Sunday, March 31, 2024

What Does the Bible Say About Cremation?

By Bob Prichard

    Cremation refers to disposing of the body of the deceased by burning to ashes. In ancient times, it involved either burning the whole body, or the burning of all but the bones, which were then buried. Cremation was practiced by the Greeks and Romans, but rarely by the Hebrews and early Christians. Achan was burned because of his sin (Joshua 7:25). The bodies of King Saul and his sons were burned, apparently to prevent the Philistines from molesting the bodies. Their bones were then buried (1 Samuel 31:11-13). The Jews buried or placed the body in a sepulchre, believing in the resurrection of the body. From a practical standpoint, fuel for cremation was scarce, while caves for burial were plentiful. The worst of indignities was for the body to be exposed and not receive proper burial.
    Man was formed of the dust of the earth (Genesis 2:7), and as soon as he dies, his body begins to return to dust. The Egyptians embalmed the body (the Hebrews did not) in attempts to prevent the natural decay. Modern embalming, caskets, vaults, etc. also slow this decay, but do not prevent it. Cremation hastens that return to the elements which happens naturally upon burial. The human body is described as the “temple of the Holy Spirit” (1 Corinthians 6:19), and must be treated with dignity in life and in death. Some feel that cremation is disrespectful, but it is not clear that cremation is any more disrespectful to the body than are embalming and burial. In either case, a memorial service may be held, and the remains my be interred respectfully. Cremation is frequently chosen today because of the lower expense, and the lack of burial places in some large urban areas.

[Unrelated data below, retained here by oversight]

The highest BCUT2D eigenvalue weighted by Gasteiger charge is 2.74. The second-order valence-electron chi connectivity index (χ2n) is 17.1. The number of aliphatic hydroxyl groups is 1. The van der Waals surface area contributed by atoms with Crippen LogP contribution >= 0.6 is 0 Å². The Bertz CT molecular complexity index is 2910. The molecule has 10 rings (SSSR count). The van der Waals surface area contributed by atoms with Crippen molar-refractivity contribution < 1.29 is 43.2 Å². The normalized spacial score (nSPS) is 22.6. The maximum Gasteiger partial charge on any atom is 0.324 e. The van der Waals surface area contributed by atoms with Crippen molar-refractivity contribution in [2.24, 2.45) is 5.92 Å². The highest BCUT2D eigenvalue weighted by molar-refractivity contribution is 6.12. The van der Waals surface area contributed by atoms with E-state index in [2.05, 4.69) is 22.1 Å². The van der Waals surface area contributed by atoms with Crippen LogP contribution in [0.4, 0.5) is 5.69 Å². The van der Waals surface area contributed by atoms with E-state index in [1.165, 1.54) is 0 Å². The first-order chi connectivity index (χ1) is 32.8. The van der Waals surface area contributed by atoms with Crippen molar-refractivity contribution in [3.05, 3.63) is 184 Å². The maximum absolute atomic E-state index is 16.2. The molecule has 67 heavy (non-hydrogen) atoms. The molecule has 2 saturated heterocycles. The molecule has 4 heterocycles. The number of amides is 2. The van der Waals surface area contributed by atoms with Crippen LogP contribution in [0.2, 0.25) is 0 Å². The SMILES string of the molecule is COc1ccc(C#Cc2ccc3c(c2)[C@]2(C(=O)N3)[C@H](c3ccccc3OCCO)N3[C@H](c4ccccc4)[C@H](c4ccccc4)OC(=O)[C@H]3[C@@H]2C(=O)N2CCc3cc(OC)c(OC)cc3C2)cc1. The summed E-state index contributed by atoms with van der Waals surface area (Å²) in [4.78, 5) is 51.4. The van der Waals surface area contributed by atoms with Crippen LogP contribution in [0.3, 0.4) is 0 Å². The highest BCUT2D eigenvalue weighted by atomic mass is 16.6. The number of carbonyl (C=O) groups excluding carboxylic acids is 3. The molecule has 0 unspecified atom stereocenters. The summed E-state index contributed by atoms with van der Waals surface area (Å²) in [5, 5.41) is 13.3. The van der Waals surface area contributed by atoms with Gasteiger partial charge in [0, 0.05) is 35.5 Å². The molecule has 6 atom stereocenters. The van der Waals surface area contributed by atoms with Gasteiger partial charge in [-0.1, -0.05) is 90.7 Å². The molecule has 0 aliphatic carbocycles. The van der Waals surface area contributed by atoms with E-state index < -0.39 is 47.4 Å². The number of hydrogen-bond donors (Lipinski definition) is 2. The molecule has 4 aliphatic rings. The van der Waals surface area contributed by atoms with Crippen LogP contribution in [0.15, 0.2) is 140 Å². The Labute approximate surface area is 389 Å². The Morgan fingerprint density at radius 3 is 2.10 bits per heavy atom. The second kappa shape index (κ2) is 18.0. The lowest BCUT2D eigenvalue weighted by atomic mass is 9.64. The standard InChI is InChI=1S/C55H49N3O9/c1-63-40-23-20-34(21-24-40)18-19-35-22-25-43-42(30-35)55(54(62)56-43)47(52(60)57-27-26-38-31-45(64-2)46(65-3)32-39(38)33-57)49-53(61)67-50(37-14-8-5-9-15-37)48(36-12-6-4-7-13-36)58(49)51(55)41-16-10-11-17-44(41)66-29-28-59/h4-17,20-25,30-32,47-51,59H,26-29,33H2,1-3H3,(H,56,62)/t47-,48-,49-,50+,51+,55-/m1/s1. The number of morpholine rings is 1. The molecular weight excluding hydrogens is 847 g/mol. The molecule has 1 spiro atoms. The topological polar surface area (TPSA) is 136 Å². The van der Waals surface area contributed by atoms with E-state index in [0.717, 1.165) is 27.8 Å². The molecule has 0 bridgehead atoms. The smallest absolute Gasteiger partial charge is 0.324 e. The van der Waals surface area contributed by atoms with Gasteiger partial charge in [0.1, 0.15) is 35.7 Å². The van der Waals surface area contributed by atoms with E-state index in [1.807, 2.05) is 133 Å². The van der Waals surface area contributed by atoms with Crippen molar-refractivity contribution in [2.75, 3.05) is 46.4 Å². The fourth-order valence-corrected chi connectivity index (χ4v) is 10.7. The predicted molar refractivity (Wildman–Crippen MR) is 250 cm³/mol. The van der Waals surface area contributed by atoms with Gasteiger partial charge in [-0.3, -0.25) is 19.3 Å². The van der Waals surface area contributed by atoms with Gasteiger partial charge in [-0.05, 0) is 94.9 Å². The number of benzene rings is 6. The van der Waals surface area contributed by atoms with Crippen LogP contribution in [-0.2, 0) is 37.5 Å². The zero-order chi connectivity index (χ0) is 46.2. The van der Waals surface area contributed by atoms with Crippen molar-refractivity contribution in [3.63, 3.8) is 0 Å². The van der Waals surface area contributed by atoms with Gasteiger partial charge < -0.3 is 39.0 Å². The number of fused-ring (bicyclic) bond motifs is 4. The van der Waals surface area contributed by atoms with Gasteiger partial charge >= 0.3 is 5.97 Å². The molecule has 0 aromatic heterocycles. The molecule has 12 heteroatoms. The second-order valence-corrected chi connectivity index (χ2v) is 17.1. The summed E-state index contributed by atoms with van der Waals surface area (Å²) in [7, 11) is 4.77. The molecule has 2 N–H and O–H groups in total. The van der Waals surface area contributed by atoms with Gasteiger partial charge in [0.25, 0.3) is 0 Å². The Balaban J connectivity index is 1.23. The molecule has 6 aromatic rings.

Cremation raises questions relating to resurrection of the body. The “resurrection body” will be like our natural body in some ways, but in some ways different. “It is sown in corruption; it is raised in incorruption:  It is sown in dishonour; it is raised in glory: it is sown in weakness; it is raised in power: It is sown a natural body; it is raised a spiritual body” (1 Corinthians 15:42-44). Since the natural body is a corruptible body, it really makes no difference (so far as the incorruptible resurrection body is concerned), whether the body is buried, cremated, or eaten by a wild animal. God will certainly give His children the new resurrection bodies they need.
    Cremation may be used to escape the reality of death, or may be more traumatic to the family. Viewing the body and the traditional funeral service are often helpful to the family as they deal with grief. What the family believes is best should be chosen, maintaining respect for the body.

No comments:

Post a Comment